BWW Reviews: Connecticut Repertory Theatre Attempts to Locate Lorca's Bones Among the OLIVES AND BLOOD

BWW Reviews: Connecticut Repertory Theatre Attempts to Locate Lorca's Bones Among the OLIVES AND BLOOD

OLIVES AND BLOOD
Theatre: Connecticut Repertory Theatre
Location: Nafe Katter Theatre, University of Connecticut Campus, Storrs, CT
Production: Written by Michael Bradford; Directed and Scenic Design by Gary M. English; Lighting Design by Michael Chybowski; Costume Design by Thamiris Estevez; Sound Design by Lexi Macchiaroli; Projection Design by Tim Brown. Through October 12; Wednesday and Thursday at 7:30 p.m.; Friday and Saturday at 8 p.m.; Sunday at 2 p.m. Tickets $7-$37, visit www.crt.uconn.edu or call (860) 486-2113.

Connecticut Repertory Theatre on the campus of the University of Connecticut kicks off its 2014-2015 season with a bold choice of a new work by a Connecticut playwright, not unlike Hartford Stage's recent production of Elizabeth Egloff's Ether Dome. Celebrating home grown talent is well worth applauding in a theatre community that normally looks south to New York for its artistic cues.

CRT Artistic Director Vincent Cardinal didn't have to look far for his talent. Michael Bradford, the playwright behind the new drama Olives and Blood, is on the faculty at the university's Dramatic Arts and Theatre Studies department. His concentration in theatre history and playwriting go a long way toward making sense of his choice of subject, Spain's preeminent dramatist/poet Federico Garcia Lorca.

Admissibly, my knowledge of Lorca's work is slim, having only seen his brutal The House of Bernarda Alba on film and as a musical at Lincoln Center. For such a singular dramatist, his work has gotten surprisingly short shrift on Connecticut regional stages. My knowledge of Lorca's life is non-existent, so I was looking forward to being educated by Bradford's play.

Herein lies the major difficulty with Olives and Blood, which premiered in London in 2013 and here makes its U.S. debut. Bradford asa scholar of the theatre evidences tremendous knowledge of Lorca's plays, poems, and symbols. As a historian, he is familiar with the complexities of the Spanish Civil War. Interweaving realism, magic realism, history plays, and poetic theatre, Bradford weaves a lot into Olive and Blood's 90-minute running time.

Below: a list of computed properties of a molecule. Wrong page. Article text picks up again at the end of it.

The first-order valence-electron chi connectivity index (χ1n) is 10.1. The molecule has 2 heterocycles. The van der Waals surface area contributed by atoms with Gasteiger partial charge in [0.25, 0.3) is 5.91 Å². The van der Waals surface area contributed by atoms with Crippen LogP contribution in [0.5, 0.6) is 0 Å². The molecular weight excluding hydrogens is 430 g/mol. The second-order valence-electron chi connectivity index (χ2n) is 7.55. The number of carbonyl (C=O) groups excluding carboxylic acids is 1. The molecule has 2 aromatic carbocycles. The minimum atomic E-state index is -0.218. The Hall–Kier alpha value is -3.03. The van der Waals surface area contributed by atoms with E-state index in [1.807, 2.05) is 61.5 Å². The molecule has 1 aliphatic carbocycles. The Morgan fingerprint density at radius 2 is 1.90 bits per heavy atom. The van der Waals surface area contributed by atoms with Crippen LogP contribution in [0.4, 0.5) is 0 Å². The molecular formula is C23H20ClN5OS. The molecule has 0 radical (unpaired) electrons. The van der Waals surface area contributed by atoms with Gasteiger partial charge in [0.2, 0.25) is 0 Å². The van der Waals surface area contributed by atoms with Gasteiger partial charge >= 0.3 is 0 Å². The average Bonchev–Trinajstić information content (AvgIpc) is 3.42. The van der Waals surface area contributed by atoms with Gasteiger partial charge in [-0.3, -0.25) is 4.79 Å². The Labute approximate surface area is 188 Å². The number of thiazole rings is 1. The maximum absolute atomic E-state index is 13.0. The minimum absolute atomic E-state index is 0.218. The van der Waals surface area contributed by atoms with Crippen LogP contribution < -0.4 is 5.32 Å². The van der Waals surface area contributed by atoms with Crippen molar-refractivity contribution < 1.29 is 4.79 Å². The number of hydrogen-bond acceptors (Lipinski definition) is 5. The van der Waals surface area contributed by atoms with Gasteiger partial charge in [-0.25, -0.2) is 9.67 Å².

Unfortunately, the disparate approaches led to some serious confusion on my part as an audience member. The play certainly does not qualify as bio-drama, as it parcels out biographical detail very sparingly. Perhaps, had I arrived early enough to read and gestate on the playbill dramaturgy, I would have more easily understood the complexities of Spain's political landscape in the 1930s. At a minimum, I would recommend some pre-theatre Googling on Lorca, Franco, and the Spanish Civil War.

The play commences in a shabby flat in Madrid, the home of the aging Fascist, Trescante, played powerfully by Martin Sola. The former member of Franco's Black Squad is haunted by the ghosts of his materially successful father (Gabriel Aprea) and the artistically successful Lorca (Nicholas Urda). It is clear from the squalor that surrounds Trescante, that he falsely reassures these ghosts of his own importance and place in history.

A letter arrives from the General Council of the Judiciary announcing that Trescante is being called in to testify as to his role in the systematic murder of thousands of political and non-political Spaniards, including Lorca. The play trots out a number of characters to test and torment both Trescante and Lorca until the action climaxes with the assassination of the poet.

Although revealing a few elements of mystery that engage, I found that Lorca remained a somewhat vaguely sketched character. Treating the poet in mainly poetic terms leaves him feeling slightly more than human, and perhaps he was. Treating the constructed character of Trescante in more realistic terms, leaves the characters adrift in two separate worlds.

This is an interesting approach, but leads to a bifurcated play. Is everything happening in Trescante's mind? If so, how does know about scenes between Lorca and his actresses to which he would not have been privy? Is it split between the two men? If so, why does much of the political machination marginalize Lorca?

Director Gary English delights in the shifting vagaries of Bradford's storytelling. The set, also designed by English, features a giant moon that serves as a screen projecting images of Franco, rippling water, windows, and more. Trescante's hovel looks less a home and more of a prison, surrounded by parched earth and a dead tree, waiting to absorb the blood of Spanish innocents.

The production as a whole is well acted (give or take a few shaky accents) and is beautifully designed. If you are a Lorca fan or knowledgeable on Spanish history, you should find the evening engaging and satisfying. If, like me, your knowledge is shaky at best, prepare to be a bit adrift.

Photo of Nicholas Urda by Gerry Goodstein.


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